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Questions and Answers

Recently I went to Confession and told the priest about the difficulty I’m having in trying to stop smoking. The priest told me to think of it like the thorn in the flesh mentioned by Saint Paul. I like this explanation because it gives me permission to keep smoking. What do you think?

Outline of the Answer
• Shirking of Responsibility
• The Practical Meaning of a “Thorn in the Flesh”
• The Psychologial Meaning of a “Thorn in the Flesh”
• Saint Paul’s “Thorn in the Flesh”
• Your “Thorn in the Flesh”

I think the priest might be a smoker himself. It reminds us that no one can guide you any farther than he has gone himself.

Moreover, no priest can give you permission to commit sin. In this case, not only is smoking a defilement of your body and a psychological expression of self-hatred, your looking for a way to avoid spiritual purification is a shirking of responsibility to your baptismal vows; Christ addressed the seriousness of this sort of behavior in His parable of the Talents (Matthew 25:14-30).

What, then, was Saint Paul’s “thorn in the flesh” (2 Corinthians 12:7)? Well, no one really knows. Scholars have speculated that it might refer to a physical disability. Others say it might have been some sort of temptation; liberals, especially, are tempted to snicker that it was a sexual temptation.

All of these speculations miss the point because they miss the psychological meaning of the matter. To get to that psychological meaning, let’s look first at the practical meaning of a “thorn in the flesh.”

The Practical Meaning of a “Thorn in the Flesh”

When you’re out walking on a hike, or working in a garden, and you touch a thorny bush, like a thistle, a small piece of a pricker can break off in your skin. This embedded thorn will cause pain even after the contact with the bush is long past. The only way to heal the pain is to find the pricker and extract it from the wound.

The Psychological Meaning of a “Thorn in the Flesh”

Now, the psychological meaning of a “thorn in the flesh” follows from the idea of an embedded thorn that will cause pain even after the contact with the thorn bush is long past. Psychologically, a “thorn in the flesh” is a memory of something you have done that continues to cause you emotional pain even though the event itself is long past.

Saint Paul’s “Thorn in the Flesh”

In Saint Paul’s case, only one thing (that is, that is publicly known about him) fits this description: his murder of Christians before his conversion. Psychologically, in all of his missionary work, Saint Paul may have struggled with the guilt of having been a far worse sinner than anyone he tried to convert. Despite all the graces he received, he would have known in his heart how thoroughly wretched he was because of his past pride. Compared to those “good” men who were rising to leadership in the Church, he would have carried a deep guilt that made him feel inferior.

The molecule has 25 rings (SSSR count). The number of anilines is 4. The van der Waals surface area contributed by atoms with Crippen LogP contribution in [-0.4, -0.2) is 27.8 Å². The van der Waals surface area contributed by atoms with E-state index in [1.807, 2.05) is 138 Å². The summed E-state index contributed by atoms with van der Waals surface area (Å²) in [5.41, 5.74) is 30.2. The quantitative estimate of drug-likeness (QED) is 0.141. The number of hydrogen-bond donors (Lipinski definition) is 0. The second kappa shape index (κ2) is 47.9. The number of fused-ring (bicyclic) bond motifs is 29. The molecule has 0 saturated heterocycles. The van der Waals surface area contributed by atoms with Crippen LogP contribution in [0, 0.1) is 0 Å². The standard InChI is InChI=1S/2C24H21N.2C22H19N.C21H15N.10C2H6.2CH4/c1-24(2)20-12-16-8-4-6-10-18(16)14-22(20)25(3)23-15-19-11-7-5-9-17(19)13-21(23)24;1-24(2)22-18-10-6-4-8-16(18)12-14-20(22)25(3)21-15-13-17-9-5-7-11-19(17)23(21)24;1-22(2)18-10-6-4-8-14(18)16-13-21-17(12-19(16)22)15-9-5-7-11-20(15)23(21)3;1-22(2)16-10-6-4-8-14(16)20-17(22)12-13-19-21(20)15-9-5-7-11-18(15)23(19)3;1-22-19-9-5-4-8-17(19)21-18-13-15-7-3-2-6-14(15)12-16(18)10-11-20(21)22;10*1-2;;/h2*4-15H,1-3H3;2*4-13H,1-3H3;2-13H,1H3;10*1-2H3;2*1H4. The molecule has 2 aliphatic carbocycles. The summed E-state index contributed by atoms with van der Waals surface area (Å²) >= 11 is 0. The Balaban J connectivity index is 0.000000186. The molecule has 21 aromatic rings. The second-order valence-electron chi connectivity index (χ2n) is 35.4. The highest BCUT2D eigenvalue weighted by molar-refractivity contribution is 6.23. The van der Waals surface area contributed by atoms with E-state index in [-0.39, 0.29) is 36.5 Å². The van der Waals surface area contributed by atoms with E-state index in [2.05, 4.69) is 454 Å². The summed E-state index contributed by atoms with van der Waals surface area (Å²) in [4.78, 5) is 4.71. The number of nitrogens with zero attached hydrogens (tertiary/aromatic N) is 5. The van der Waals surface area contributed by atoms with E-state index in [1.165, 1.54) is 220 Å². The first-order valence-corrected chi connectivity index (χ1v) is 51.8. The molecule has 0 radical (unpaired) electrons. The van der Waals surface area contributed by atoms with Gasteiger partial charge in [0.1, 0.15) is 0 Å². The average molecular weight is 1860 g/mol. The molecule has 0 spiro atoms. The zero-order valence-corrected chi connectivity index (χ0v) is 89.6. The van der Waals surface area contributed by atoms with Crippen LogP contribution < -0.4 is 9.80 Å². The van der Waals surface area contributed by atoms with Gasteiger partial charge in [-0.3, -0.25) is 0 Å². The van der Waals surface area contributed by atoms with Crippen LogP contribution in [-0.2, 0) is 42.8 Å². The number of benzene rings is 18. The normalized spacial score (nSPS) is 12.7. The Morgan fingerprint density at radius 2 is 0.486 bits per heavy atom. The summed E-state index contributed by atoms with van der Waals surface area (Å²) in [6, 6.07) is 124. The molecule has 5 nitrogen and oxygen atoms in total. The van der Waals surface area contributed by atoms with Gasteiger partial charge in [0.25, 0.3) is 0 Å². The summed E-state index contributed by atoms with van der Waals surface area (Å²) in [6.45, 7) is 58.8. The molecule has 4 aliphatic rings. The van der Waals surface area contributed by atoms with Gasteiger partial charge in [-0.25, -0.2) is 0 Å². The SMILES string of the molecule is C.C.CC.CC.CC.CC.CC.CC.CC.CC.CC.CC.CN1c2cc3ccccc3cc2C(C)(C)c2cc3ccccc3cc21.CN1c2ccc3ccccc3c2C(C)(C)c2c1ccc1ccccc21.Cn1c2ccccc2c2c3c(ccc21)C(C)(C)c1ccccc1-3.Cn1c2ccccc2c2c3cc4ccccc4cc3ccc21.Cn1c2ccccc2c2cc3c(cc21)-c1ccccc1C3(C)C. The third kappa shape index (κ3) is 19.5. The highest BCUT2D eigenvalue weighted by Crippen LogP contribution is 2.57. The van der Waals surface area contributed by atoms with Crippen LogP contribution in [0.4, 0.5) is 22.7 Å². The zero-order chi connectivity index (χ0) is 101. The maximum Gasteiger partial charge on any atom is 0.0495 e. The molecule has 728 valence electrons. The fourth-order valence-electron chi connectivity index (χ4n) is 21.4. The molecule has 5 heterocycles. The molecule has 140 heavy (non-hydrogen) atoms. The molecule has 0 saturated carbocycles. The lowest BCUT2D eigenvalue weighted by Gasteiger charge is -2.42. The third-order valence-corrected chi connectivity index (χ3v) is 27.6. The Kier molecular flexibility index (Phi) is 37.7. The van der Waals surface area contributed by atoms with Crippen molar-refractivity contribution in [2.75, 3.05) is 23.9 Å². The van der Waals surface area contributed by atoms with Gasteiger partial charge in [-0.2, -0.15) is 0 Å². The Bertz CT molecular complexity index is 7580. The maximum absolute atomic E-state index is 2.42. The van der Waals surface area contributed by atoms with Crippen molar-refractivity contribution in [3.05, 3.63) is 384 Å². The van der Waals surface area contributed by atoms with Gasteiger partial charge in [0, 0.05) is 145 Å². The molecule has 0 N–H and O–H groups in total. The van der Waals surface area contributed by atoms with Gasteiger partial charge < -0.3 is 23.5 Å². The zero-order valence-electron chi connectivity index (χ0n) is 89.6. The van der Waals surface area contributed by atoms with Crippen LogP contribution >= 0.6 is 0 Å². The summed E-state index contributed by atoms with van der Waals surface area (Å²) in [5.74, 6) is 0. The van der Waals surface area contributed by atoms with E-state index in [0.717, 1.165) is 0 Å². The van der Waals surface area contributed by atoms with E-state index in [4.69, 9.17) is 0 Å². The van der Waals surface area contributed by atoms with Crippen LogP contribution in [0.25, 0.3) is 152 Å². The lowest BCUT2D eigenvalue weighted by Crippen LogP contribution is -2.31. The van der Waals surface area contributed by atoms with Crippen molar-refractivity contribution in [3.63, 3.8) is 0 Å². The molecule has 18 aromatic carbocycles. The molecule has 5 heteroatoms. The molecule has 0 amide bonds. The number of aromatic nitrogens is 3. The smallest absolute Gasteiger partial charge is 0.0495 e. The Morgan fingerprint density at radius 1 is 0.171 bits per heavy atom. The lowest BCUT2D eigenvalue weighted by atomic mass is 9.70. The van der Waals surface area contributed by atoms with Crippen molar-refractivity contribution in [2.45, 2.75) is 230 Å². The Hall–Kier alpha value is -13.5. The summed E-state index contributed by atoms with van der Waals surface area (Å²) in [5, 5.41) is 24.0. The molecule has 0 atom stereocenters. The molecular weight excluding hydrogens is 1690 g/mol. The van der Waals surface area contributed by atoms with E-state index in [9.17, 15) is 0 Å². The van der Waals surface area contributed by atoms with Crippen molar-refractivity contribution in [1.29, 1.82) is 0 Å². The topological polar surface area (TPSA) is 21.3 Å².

His guilt, however, did not cripple him. In fact, it strengthened him. It was the reason that God told him, “My grace is sufficient for you, for power is made perfect in weakness” (2 Corinthians 12:9). In other words, Saint Paul’s thorn in the flesh made him humble, and humility, as every saint knows (beginning with the Blessed Virgin herself) is the absolute key to sainthood.

Your “Thorn in the Flesh”

So, what is your thorn in the flesh? It is some emotional trauma from your past. You might even be aware of it, at least intellectually. You might even think that you are over it. But you are self-deceived. Yes, you are self-deceived—and the continued emotional pain from your embedded thorn proves it. Your addiction to smoking is not the thorn; the destructive self-hatred of smoking is a symptom of the thorn’s continued presence within your flesh.

Confession will be of no use to you as long as you fail to confess the real sin. Endeavor, therefore, to scrutinize your life and find the real emotional trauma that you have been hiding from yourself all your life. Most likely you will find that, just like Saint Paul, your self-deception is all a matter of intellectualism and pride—especially the pride of wanting revenge on those who hurt you.

And don’t be deceived. You will tell yourself that because you attend daily Mass, pray your Rosary, and go to Confession regularly, you have progressed spiritually beyond the desire for revenge. But you aren’t as advanced spiritually as you think, and you aren’t past revenge, because even self-destruction is a cunning, unconscious way to hurt those who hurt you. By throwing your disability in their faces, you get the satisfaction of saying, “Look at what you made me do to myself!”

Endeavor, therefore, to find the real sins of pride that you think are not there, and then, like Saint Paul, you will have found the humility that can make you a saint.


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